information indicating that any toxic effects produced by cypermethrin
would be cumulative with those of other chemical compounds; thus only
the potential risks of cypermethrin have been considered in this
assessment of its aggregate exposure. FMC intends to submit information
for the EPA to consider concerning potential cumulative effects of
cypermethrin consistent with the schedule established by EPA at in the
Federal Register of August 4, 1997, (62 FR 42020), and other EPA
publications pursuant to the Food Quality Protection Act.
E. Safety Determination
1. U.S. population. Based on a complete and reliable toxicology
database, the acceptable reference dose RfD is 0.010 mg/kg/day, based
on a LOEL of 5.0 mg/kg/day from the chronic dog study and an
uncertainty factor of 100. Available information on anticipated
residues, monitoring data and percent crop treated was incorporated
into an analysis to estimate the Anticipated Residue Contribution (ARC)
for 26 population subgroups. The ARC is generally considered a more
realistic estimate than an estimate based on tolerance level residues.
The ARC are estimated to be 0.000025 mg/kg body weight (bwt)/day and
utilize 0.3 percent of the RfD for the overall U. S. population. The
ARC for non-nursing infants (<1 year) and children 1-6 years old
(subgroups most highly exposed) are estimated to be 0.000014 mg/kg bwt/
day and 0.000042 mg/kg bwt/day and utilizes 0.1 percent and 0.4 percent
of the RfD, respectively. Generally speaking, the EPA has no cause for
concern if the total dietary exposure from residues for uses for which
there are published and proposed tolerances is less than 100 percent of
the RfD. Therefore, FMC concludes that the chronic dietary risk of
cypermethrin, as estimated by the aggregate risk assessment, does not
appear to pose significant risk.
For the overall U.S. population, the calculated margins of exposure
(MOE) at the 95th percentile was estimated to be 2,047; 496 at the 99th
percentile; and 225 at the 99.9th percentile. For all infants < one
year old, the calculated MOE at the 95th percentile was estimated to be
14,240; 2,902 at the 99th percentile; and 1,003 at the 99.9th
percentile. For nursing infants < one year old, the calculated margins
of exposure (MOE) at the 95th percentile was estimated to be 30,026;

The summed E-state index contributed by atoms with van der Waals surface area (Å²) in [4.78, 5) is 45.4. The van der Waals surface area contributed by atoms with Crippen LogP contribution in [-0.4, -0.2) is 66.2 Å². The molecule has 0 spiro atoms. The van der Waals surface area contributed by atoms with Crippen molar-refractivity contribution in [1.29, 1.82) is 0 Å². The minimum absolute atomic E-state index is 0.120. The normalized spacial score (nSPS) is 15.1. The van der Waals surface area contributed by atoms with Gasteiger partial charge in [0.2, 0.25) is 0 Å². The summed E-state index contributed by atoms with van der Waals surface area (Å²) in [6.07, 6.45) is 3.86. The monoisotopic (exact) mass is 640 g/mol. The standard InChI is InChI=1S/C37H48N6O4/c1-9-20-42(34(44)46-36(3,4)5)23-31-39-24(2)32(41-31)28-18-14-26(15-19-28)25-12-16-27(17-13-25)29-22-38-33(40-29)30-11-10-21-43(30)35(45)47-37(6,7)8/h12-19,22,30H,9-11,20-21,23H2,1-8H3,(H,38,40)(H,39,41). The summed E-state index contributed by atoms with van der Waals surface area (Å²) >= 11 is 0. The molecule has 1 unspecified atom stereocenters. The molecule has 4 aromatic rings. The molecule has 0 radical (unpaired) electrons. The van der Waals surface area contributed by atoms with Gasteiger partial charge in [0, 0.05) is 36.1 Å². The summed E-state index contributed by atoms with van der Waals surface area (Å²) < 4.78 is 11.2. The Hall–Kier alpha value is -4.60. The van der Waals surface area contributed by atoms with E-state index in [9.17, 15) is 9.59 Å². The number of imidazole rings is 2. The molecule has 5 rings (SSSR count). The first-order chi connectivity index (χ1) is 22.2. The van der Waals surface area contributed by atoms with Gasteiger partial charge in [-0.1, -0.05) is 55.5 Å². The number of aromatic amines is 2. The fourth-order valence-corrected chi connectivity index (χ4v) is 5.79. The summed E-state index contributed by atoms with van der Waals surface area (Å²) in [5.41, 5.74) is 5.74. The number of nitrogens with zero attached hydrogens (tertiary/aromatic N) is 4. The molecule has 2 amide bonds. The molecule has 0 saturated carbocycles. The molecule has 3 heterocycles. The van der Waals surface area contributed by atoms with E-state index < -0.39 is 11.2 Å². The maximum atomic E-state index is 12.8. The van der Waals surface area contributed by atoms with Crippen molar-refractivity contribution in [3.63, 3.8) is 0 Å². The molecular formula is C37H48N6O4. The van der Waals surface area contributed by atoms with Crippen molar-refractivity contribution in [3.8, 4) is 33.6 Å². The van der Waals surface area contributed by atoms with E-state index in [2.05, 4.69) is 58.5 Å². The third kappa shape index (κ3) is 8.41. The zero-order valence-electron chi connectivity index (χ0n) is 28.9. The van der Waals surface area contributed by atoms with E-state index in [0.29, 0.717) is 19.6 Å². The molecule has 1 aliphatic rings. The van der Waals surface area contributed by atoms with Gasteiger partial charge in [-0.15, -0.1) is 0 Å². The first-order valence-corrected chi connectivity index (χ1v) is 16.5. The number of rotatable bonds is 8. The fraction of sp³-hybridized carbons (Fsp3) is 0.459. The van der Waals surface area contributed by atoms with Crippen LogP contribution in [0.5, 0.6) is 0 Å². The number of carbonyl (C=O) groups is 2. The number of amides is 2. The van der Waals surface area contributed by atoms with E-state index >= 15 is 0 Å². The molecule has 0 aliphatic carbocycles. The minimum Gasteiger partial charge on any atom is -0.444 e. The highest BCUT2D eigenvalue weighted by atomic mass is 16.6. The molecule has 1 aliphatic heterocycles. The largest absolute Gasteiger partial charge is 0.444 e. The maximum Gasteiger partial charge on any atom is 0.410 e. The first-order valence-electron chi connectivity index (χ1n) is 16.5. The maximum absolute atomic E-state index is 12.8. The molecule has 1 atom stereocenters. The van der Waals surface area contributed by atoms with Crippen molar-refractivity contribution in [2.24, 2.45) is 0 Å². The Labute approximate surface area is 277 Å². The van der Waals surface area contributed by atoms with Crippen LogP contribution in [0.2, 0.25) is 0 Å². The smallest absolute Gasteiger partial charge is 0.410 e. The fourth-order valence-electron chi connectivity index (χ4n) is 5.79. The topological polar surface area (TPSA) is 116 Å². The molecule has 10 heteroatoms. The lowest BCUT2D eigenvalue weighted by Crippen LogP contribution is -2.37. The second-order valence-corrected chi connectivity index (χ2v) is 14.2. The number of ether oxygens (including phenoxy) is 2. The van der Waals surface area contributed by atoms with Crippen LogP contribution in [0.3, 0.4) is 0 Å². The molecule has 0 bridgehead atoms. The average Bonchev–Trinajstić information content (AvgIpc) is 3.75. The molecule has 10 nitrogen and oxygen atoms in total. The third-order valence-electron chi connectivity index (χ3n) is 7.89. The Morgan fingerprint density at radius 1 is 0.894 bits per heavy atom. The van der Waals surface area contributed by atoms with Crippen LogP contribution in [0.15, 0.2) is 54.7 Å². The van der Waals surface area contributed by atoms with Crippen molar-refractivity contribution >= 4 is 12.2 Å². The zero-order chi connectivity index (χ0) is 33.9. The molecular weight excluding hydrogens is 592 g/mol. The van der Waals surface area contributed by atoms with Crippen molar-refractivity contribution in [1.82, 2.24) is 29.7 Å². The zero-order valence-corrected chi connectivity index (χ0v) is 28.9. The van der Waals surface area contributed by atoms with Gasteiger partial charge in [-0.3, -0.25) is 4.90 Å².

4,144 at the 99th percentile; and 714 at the 99.9th percentile. For
non-nursing infants < one year old, the calculated margins of exposure
(MOE) at the 95th percentile was estimated to be 13,331; 2,667 at the
99th percentile; and 1,337 at the 99.9th percentile. For the most
highly exposed population subgroup, children 1 - 6 years old, the
calculated MOE at the 95th percentile was estimated to be 2,767 ; 479
at the 99th percentile; and 183 at the 99.9th percentile. Therefore,
FMC concludes that there is reasonable certainty that no harm will
result from acute exposure to cypermethrin.
2. Infants and children. --a. General. In assessing the potential
for additional sensitivity of infants and children to residues of
cypermethrin, FMC considered data from developmental toxicity studies
in the rat and rabbit, and a three-generation reproductive study in the
rat. The data demonstrated no indication of increased sensitivity of
rats or rabbits to in utero and/or postnatal exposure to cypermethrin.
The developmental toxicity studies are designed to evaluate adverse
effects on the developing organism resulting from pesticide exposure
during prenatal development to one or both parents. Reproduction
studies provide information relating to effects from exposure to the
pesticide on the reproductive capability of mating animals and data on
systemic toxicity. FFDCA section 408 provides that EPA may apply an
additional margin of safety for infants and children in the case of
threshold effects to account for pre- and post-natal toxicity and the
completeness of the database.
b. Developmental toxicity studies. In the prenatal developmental
toxicity studies in rats and rabbits, there was no evidence of
developmental toxicity at the highest doses tested (70 mg/kg/day in
rats and 700 mg/kg/day in rabbits). Decreased body weight gain was
observed at the maternal LOEL in each study; the maternal NOEL was
established at 17.5 mg/kg/day in rats and 100 mg/kg/day in rabbits.
c. Reproductive toxicity study. In the 3-generation reproduction
study in rats, offspring toxicity (reduced mean litter weight gain) was
observed only at the highest dietary level tested (37.5 mg/kg/day),
while toxicity in the parental animals was observed at the lower
treatment levels. The parental systemic NOEL was 2.5 mg/kg/day and the
parental systemic LOEL was 7.5 mg/kg/day. There were no developmental
(pup) or reproductive effects up to 37.5 mg/kg/day (highest dose
d. Pre- and post-natal sensitivity. --i. Pre-natal. There was no
evidence of developmental toxicity in the studies at the highest doses
tested in the rat (70 mg/kg/day) or in the rabbit (700 mg/kg/day).
Therefore, there is no evidence of a special dietary risk (either acute
or chronic) for infants and children which would require an additional
ii. Post-natal. Based on the absence of pup toxicity up to dose
levels which produced toxicity in the parental animals, there is no
evidence of special post-natal sensitivity to infants and children in
the rat reproduction study.
Based on the above, FMC concludes that reliable data support use of
the standard 100-fold uncertainty factor, and that an additional
uncertainty factor is not needed to protect the safety of infants and
children. As stated above, aggregate exposure assessments utilized
significantly less than 1 percent of the RfD for either the entire U.
S. population or any of the 26 population subgroups including infants
and children. Therefore, FMC concludes that there is reasonable
certainty that no harm will result to infants and children from
aggregate exposure to cypermethrin residues.
F. International Tolerances
There are no codex, Canadian, or Mexican residue limits for
residues of cypermethrin in or on green onions.
[FR Doc. 98-7140 Filed 3-18-98; 8:45 am]
BILLING CODE 6560-50-F